Matthew Naylor of Kansas City is president and CEO of the National World War I Museum, TheWorldWar.org. To commemorate the start of the Great War, which was sparked by the assassination of Archduke Franz Ferdinand 100 years ago, the museum is inviting the city to come hear a bugler play taps at sunset every evening from June 22 to 28 at Liberty Memorial. And on June 28, the day the archduke was killed, the museum will be host to speakers, and the Kansas City Symphony will play period music. This conversation took place at the museum.
Why did the assassination of Archduke Ferdinand, heir to the throne of the Austro-Hungarian empire, matter so much?
There was a tinderbox already in Europe because of shifting alliances. The beginnings of globalization and people’s ability to travel caused an awareness of cultural differences and a subsequent rise in nationalism. So when the archduke and his wife, Sophie, were murdered, it set off a whole domino effect of declarations of war. By six weeks later it was a global conflict.
How global was the war really? People think of World War I as a European war.
Because of colonies, it swept to every continent. In Australia, for example, about 40 percent of the male population age 18 to 44 enlisted or were conscripted. Of those, 65 percent were killed or severely injured. The long-term consequences of that were enormous.
Many, many nations had that experience. In India, 1.8 million Indian troops served. Islands in distant seas that were part of the French Empire found themselves drawn in. Because there were German colonies in Africa, countries there were handed over to different colonial powers after the war, which had profound impacts on history.
Everybody known to have fought in World War I has died. Why is it important to remember that war?
Joseph Wittreich wrote, “History doesn’t repeat itself, but it often rhymes.” If we don’t understand how it happened the first time, we could end up rhyming with it.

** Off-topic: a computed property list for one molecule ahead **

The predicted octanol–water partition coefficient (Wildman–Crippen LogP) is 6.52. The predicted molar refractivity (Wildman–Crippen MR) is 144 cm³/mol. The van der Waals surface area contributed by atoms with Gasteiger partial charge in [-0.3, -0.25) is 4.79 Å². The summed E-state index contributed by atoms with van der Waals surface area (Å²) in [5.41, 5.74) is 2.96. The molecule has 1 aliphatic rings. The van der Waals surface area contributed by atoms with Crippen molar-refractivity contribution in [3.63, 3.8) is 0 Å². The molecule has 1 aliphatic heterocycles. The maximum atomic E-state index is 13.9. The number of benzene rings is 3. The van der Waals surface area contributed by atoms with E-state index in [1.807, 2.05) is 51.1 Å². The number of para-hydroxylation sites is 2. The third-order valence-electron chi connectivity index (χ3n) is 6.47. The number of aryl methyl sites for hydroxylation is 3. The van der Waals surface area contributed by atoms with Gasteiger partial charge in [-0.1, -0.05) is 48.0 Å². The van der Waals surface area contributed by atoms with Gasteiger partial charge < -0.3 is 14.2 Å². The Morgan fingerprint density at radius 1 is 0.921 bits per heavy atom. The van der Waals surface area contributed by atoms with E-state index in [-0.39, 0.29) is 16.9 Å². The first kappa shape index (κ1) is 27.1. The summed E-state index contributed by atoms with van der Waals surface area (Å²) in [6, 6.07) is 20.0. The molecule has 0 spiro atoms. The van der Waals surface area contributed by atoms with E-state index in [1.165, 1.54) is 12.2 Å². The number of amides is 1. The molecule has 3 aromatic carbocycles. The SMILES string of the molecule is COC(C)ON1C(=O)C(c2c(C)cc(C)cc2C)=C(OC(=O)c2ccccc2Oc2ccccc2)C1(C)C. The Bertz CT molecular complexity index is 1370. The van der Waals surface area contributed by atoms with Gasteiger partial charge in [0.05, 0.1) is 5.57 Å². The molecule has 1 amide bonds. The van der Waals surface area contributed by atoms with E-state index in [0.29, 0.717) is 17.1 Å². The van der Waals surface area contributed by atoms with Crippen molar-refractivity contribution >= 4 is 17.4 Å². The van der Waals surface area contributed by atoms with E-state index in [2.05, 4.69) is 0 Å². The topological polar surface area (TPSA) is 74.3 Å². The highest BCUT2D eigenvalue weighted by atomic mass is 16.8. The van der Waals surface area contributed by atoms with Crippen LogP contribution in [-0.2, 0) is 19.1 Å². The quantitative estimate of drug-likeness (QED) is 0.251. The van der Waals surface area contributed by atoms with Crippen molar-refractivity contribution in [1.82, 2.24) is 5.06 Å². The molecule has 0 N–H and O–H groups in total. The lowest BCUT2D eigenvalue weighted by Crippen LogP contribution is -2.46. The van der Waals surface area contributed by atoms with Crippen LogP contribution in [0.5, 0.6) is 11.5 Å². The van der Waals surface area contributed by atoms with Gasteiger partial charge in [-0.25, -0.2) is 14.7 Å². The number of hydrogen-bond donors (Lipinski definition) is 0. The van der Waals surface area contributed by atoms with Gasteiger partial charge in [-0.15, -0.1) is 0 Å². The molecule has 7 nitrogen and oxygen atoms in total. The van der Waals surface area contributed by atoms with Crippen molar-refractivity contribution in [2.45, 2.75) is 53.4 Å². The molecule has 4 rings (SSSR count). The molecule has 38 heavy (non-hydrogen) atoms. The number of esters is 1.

Another reason is World War I affected society in nonmilitary ways: It sparked independence movements around the globe and women’s rights movements as a result of women being left to run things while the men were off at war. Harry Truman’s experiences in the war caused him to integrate America’s armed forces when he became president. The global shift from steam to oil was a result of World War I. And the United States shifted from being an isolationist country to a global military power, and we are still living with the consequences of that today.
It is also personal for me, because my grandfather served in World War I. I keep some things of his in my desk. (Gets out a shaving kit with a canvas cover and a folder with a letters in it.)
This is a Christmas card my grandfather sent from France to his family in England in 1917. This is my grandfather’s shaving kit — a beautiful German-made blade with a real horn handle.
The war altered my family’s circumstances forever because of what being in the trenches did psychologically to my grandfather. He could never get his footing back in England after the war, so my family became part of the great migration to Australia.
Why are you playing taps in the week running up to the anniversary of the start of the war?
We are not having fireworks or a gala, because there is nothing to celebrate. Instead we will have a very emotional experience of taps being played, a wreath being laid and a reading at sunset. That’s it: five minutes and it’s over. We are treating it in a very solemn, respectful way.
What are your favorite exhibits at the museum?
A couple of things really grab me. As you enter the museum, on the right hand side you see displays of very colorful, beautiful uniforms and ornate swords from the various countries. That is how troops entered the war, in this romantic vision of previous wars. And on the left, directly juxtaposed to that, is the artillery they found themselves confronted with. The rapid mechanization of the war led to the incredible number of casualties, numbers that would never be tolerated today.
Another thing I love, because there is a strong local angle, are the medical exhibits. Medicine advanced enormously during World War I. The trauma medicine practiced in emergency rooms today has its roots in World War I.
Base Hospital 28 was a field hospital in southern France that was staffed primarily with surgeons and nurses from Kansas City, and many of the surgeons who came back were the founding surgeons at the University of Kansas’ medical school and hospital.
And there’s an anteroom that celebrates how central Kansas City was to efforts to honor the lives lost and create a memorial to peace. In a two-week period, 83,000 Kansas Citians contributed money to build a memorial — the equivalent of $40 million dollars today.
In 1921, all five Allied commanders came here to Kansas City in an era when you could not just get on a plane and fly here. They came by boat and then by train to dedicate the land for the memorial, and more than 100,000 people attended.
In 1926 President Coolidge dedicated the memorial in front of the largest crowd a president had ever addressed, 150,000 people. For the next five years, Kansas City again has a chance to shine and lead the way in helping the world learn from and commemorate the Great War.